Again, Nuance have already included it as a screen reader flag, so it’s up to Vispero to put a switch in the UI.

 

All the best


Steve

 

--

Computer Room Services

77 Exeter Close

Stevenage

Hertfordshire

SG1 4PW

T: +44(0)1438-742286

M: +44(0)7956-334938

F: +44(0)1438-759589

E: steve@...

W: https://www.comproom.co.uk

 

From: main@jfw.groups.io <main@jfw.groups.io> On Behalf Of David Goldfield
Sent: 16 September 2020 11:44
To: main@jfw.groups.io
Subject: Re: Is there a way to not have Vocalizer substitute what it thinks works for abbreviations?

 

I think that the most likely method for affecting change, and it's a very necessary change in my opinion, is to have as many users as possible storm Vispero as well as Nuance and insist on these changes. Other than adding dictionary exceptions I know of no way to disable these exceptions and there really should be a way. In fact, I honestly question whether these exceptions should even be built into this software but by software I'm referring to Nuance and not JAWS. I'm not certain if contacting Nuance directly will make a difference. However, Vispero is technically the customer of Nuance since I'm sure they have paid a large licensing fee in order to include Nuance voices with their products. Therefore, if a good customer like Vispero advocated for this change because their customers were insisting on it it's perhaps possible that Nuance might respond favorably.

 

David Goldfield,
Blindness Assistive Technology Specialist
JAWS Certified, 2019
 
WWW.DavidGoldfield.org

On 9/15/2020 11:19 PM, Kevin Minor wrote:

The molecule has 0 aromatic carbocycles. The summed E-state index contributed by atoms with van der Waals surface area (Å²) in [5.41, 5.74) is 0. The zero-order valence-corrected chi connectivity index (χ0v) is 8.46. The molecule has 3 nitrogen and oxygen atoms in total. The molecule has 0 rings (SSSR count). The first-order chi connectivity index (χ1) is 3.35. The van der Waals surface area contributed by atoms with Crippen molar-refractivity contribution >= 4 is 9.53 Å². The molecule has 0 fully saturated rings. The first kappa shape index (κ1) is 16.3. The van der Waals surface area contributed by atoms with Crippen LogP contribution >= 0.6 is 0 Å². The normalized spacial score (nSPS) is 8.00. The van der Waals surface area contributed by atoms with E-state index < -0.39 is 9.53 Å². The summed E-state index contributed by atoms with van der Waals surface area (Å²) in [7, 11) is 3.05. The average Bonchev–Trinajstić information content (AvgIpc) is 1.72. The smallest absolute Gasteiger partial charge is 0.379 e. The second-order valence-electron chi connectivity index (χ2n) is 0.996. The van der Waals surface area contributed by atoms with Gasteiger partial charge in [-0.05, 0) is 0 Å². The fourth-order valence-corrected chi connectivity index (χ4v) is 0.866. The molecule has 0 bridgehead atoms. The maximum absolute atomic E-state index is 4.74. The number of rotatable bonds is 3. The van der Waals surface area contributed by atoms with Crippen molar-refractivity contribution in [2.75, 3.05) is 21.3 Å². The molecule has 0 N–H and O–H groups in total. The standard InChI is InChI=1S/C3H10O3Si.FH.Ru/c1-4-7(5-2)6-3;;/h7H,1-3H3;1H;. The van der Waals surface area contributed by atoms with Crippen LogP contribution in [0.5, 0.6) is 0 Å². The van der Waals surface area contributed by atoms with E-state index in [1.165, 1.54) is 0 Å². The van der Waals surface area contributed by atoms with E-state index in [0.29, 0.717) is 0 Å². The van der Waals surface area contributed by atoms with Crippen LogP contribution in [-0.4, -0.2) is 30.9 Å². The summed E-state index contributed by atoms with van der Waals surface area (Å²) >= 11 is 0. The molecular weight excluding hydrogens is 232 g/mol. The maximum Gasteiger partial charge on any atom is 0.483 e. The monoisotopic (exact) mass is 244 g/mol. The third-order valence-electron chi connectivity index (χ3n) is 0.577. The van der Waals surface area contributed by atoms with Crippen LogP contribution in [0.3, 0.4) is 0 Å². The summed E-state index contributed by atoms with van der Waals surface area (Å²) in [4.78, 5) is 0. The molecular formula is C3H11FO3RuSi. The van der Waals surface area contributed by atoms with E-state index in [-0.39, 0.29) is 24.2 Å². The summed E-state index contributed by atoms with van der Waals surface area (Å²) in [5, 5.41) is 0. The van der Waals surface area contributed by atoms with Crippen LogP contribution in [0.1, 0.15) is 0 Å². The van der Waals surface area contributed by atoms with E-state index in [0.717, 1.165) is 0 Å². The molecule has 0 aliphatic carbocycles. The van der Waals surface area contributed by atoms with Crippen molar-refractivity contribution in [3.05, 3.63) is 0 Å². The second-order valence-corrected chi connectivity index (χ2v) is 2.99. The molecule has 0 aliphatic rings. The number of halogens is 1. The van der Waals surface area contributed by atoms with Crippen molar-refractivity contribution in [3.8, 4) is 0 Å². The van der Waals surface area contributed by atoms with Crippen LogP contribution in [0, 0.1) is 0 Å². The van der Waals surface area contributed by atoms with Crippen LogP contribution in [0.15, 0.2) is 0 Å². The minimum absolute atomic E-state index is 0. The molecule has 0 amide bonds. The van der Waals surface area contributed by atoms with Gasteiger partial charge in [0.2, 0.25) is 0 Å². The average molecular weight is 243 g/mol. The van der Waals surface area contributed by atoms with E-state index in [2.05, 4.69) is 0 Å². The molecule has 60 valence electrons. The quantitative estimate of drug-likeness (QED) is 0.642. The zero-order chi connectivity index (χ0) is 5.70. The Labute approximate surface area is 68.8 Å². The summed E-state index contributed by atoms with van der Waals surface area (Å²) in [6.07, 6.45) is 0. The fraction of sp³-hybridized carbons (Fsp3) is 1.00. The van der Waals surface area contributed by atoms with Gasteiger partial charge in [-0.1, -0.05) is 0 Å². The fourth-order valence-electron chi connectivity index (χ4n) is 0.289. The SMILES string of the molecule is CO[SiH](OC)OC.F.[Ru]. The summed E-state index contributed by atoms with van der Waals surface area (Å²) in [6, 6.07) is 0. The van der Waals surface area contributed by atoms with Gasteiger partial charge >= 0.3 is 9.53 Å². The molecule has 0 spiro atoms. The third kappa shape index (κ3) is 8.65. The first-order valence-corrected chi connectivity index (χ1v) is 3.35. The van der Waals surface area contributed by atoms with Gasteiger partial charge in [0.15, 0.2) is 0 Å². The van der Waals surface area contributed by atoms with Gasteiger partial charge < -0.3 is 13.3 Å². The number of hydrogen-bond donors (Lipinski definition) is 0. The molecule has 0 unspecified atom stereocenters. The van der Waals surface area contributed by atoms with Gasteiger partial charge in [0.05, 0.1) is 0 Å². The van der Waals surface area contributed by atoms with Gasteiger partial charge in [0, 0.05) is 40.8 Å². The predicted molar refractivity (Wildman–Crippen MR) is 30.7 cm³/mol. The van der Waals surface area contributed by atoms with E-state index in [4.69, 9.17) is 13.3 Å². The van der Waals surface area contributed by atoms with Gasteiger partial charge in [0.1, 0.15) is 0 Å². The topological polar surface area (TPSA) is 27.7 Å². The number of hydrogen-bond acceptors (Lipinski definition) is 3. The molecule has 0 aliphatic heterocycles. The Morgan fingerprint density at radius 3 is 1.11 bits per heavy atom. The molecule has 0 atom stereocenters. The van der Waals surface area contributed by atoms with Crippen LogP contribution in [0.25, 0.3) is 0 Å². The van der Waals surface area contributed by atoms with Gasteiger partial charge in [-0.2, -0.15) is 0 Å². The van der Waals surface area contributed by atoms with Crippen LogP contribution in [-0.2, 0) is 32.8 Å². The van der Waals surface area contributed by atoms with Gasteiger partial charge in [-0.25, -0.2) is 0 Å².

Hi.

 

I’m encountering an issue with Vocalizer and JAWS. It’s substituting what it thinks something should be, and it’s wrong. Let me illustrate.

 

There is a ham radio called the GD-77. Vocalizer says it’s the good 77, and that’s not right. The letters should be spelled out. I tried to do a dictionary entry for the word, but it didn’t work. I also never knew Google had a service called grams mail. This is annoying, and because of it I’m back to good old Eloquence. I prefer Vocalizer’s speech, but not with all the so-called “helpful” abbreviation conversions.

 

Thanks in advance.

 

Kevin and Jilly


Van Lant, Robin
 

There was a passing mention on the recent FS Open Line about an upcoming version of Vocalizer.  Eric said it wouldn’t be in the first release of JAWS 2021, but they hoped to add it into an update.  Not sure why, but I had this sense from the comment that the update might allow some pronunciation update that I’d be looking forward to. Not sure about the abbreviation assumptions we are talking about, but I’m honestly surprised by some of the odd pronunciation of standard works that Vocalizer has. Yet, I put up with them or make the dictionary changes, because Eloquence just doesn’t’ work for my ears. 

 

 

 

 

 

From: main@jfw.groups.io <main@jfw.groups.io> On Behalf Of Brian Vogel
Sent: Tuesday, September 15, 2020 9:38 PM
To: main@jfw.groups.io
Subject: Re: Is there a way to not have Vocalizer substitute what it thinks works for abbreviations?

 

What did you use in the dictionary?